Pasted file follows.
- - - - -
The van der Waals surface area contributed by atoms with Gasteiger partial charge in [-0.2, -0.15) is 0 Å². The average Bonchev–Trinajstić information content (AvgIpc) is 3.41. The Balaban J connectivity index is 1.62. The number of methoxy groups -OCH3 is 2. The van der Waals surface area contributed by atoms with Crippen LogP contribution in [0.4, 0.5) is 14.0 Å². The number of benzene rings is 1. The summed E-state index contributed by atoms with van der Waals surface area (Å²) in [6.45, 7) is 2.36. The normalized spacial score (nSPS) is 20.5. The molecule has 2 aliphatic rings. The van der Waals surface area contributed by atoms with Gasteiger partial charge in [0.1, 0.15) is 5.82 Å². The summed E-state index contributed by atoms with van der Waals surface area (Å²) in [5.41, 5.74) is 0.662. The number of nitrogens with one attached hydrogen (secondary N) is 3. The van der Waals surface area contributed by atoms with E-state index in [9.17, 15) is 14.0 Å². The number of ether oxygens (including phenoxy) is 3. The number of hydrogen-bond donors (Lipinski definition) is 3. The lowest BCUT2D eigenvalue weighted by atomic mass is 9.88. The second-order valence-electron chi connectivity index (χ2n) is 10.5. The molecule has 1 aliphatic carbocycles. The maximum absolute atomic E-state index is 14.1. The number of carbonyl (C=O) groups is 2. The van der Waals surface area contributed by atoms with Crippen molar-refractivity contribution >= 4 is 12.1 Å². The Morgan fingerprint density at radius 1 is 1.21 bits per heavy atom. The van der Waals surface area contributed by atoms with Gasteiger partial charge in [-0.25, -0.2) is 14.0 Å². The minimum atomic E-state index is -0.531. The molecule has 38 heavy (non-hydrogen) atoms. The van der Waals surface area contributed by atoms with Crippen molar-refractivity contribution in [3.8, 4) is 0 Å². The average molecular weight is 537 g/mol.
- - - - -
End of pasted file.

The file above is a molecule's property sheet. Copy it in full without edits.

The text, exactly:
The van der Waals surface area contributed by atoms with Gasteiger partial charge in [-0.2, -0.15) is 0 Å². The average Bonchev–Trinajstić information content (AvgIpc) is 3.41. The Balaban J connectivity index is 1.62. The number of methoxy groups -OCH3 is 2. The van der Waals surface area contributed by atoms with Crippen LogP contribution in [0.4, 0.5) is 14.0 Å². The number of benzene rings is 1. The summed E-state index contributed by atoms with van der Waals surface area (Å²) in [6.45, 7) is 2.36. The normalized spacial score (nSPS) is 20.5. The molecule has 2 aliphatic rings. The van der Waals surface area contributed by atoms with Gasteiger partial charge in [0.1, 0.15) is 5.82 Å². The summed E-state index contributed by atoms with van der Waals surface area (Å²) in [5.41, 5.74) is 0.662. The number of nitrogens with one attached hydrogen (secondary N) is 3. The van der Waals surface area contributed by atoms with E-state index in [9.17, 15) is 14.0 Å². The number of ether oxygens (including phenoxy) is 3. The number of hydrogen-bond donors (Lipinski definition) is 3. The lowest BCUT2D eigenvalue weighted by atomic mass is 9.88. The second-order valence-electron chi connectivity index (χ2n) is 10.5. The molecule has 1 aliphatic carbocycles. The maximum absolute atomic E-state index is 14.1. The number of carbonyl (C=O) groups is 2. The van der Waals surface area contributed by atoms with Crippen molar-refractivity contribution >= 4 is 12.1 Å². The Morgan fingerprint density at radius 1 is 1.21 bits per heavy atom. The van der Waals surface area contributed by atoms with Gasteiger partial charge in [-0.25, -0.2) is 14.0 Å². The minimum atomic E-state index is -0.531. The molecule has 38 heavy (non-hydrogen) atoms. The van der Waals surface area contributed by atoms with Crippen molar-refractivity contribution in [3.8, 4) is 0 Å². The average molecular weight is 537 g/mol.